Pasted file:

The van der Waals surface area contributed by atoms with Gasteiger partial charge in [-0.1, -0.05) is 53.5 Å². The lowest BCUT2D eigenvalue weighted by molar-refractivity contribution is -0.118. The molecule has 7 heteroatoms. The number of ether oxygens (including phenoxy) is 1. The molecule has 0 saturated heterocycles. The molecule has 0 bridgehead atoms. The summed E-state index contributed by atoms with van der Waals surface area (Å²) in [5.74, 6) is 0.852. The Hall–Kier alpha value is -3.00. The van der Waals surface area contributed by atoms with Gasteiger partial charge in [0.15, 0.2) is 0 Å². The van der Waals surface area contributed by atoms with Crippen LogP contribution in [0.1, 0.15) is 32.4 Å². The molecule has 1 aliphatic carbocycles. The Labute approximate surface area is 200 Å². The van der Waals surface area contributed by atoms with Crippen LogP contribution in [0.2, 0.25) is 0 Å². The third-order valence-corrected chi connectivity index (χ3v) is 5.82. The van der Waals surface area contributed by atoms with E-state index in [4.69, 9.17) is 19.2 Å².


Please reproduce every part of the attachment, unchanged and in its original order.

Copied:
The van der Waals surface area contributed by atoms with Gasteiger partial charge in [-0.1, -0.05) is 53.5 Å². The lowest BCUT2D eigenvalue weighted by molar-refractivity contribution is -0.118. The molecule has 7 heteroatoms. The number of ether oxygens (including phenoxy) is 1. The molecule has 0 saturated heterocycles. The molecule has 0 bridgehead atoms. The summed E-state index contributed by atoms with van der Waals surface area (Å²) in [5.74, 6) is 0.852. The Hall–Kier alpha value is -3.00. The van der Waals surface area contributed by atoms with Gasteiger partial charge in [0.15, 0.2) is 0 Å². The van der Waals surface area contributed by atoms with Crippen LogP contribution in [0.1, 0.15) is 32.4 Å². The molecule has 1 aliphatic carbocycles. The Labute approximate surface area is 200 Å². The van der Waals surface area contributed by atoms with Crippen LogP contribution in [0.2, 0.25) is 0 Å². The third-order valence-corrected chi connectivity index (χ3v) is 5.82. The van der Waals surface area contributed by atoms with E-state index in [4.69, 9.17) is 19.2 Å².